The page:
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LETTER: Convicted criminals need to make good on their restitution obligations

I appreciated Arthur Kane’s informative article “When Criminals Don’t Pay” (Nov. 15 Review-Journal) about flawed restitution policies in Nevada that allow people who have been ordered to pay restitution to get out of the judgment against them.

The biggest take-away from the article is that many of these criminals are courtroom insiders, such as attorneys, who use the system to profit. They have the knowledge and background to play the system. The know how to dodge, deflect and delay when needed. Laypeople are at the disadvantage.

I have endured a similar situation out of state, where an attorney had a judgment surcharging him for excessive attorney/trustee fees when working for my father. This was more than seven years ago, and this attorney has not paid him a dime of the almost $100,000.

When people perpetrate crimes, they should be held accountable. If they aren’t, it is an encouragement to others to violate the law, too. The system is not working now. There needs to be independent oversight, and criminals should be publicly disciplined. If they are ordered to pay restitution, that should be enforced.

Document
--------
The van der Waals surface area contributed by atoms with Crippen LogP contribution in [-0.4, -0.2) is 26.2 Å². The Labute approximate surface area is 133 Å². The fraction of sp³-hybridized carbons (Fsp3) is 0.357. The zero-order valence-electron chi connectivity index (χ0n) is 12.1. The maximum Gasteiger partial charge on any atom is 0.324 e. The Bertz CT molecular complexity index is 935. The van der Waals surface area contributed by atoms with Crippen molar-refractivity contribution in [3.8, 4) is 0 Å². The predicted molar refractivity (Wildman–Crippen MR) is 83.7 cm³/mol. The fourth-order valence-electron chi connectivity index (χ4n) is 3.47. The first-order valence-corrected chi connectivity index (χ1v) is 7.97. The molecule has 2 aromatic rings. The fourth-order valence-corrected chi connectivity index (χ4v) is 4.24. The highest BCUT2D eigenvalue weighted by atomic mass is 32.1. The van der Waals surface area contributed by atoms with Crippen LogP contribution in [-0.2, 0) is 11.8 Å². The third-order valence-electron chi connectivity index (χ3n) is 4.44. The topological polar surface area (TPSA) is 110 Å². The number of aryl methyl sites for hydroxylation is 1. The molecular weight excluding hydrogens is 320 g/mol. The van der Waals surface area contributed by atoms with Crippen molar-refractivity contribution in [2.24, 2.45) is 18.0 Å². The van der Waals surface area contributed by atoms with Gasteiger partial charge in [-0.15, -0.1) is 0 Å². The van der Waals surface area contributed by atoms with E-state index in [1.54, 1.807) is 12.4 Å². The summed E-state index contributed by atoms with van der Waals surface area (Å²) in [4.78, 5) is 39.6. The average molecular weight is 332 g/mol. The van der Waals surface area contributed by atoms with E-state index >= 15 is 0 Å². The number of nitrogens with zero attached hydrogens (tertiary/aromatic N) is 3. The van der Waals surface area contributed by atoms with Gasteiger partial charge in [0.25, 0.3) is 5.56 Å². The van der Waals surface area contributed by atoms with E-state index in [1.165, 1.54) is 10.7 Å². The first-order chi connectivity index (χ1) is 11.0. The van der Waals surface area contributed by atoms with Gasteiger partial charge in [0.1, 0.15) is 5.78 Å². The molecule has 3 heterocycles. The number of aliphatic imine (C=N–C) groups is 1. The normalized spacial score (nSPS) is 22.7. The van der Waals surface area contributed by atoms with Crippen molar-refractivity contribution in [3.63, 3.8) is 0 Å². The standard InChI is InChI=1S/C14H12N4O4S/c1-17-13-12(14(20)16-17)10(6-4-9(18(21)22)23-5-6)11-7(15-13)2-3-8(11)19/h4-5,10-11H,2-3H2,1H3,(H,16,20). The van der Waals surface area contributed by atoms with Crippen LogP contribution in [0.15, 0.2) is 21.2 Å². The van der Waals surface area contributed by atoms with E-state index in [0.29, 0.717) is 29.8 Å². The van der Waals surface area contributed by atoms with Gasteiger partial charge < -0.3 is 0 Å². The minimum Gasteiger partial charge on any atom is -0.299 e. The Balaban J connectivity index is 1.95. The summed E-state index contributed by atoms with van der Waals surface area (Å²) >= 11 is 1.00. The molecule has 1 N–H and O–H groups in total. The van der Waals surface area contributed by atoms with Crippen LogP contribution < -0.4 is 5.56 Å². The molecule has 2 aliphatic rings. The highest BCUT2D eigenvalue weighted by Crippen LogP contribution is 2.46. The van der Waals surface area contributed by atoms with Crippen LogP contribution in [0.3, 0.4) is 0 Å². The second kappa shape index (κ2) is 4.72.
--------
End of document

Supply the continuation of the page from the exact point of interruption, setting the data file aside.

LETTER: COVID vaccines and age

No one’s life is any more important than any other in this battle.

LETTER: Prisoners want to make the minimum wage?

If all us taxpayers have to cover their wages, then maybe the prison system should start charging them for room and board.

LETTER: Big Tech censors are running the country

After living through the turbulent ’60s and lots of scary times since, this is perhaps the darkest time of my 78 years.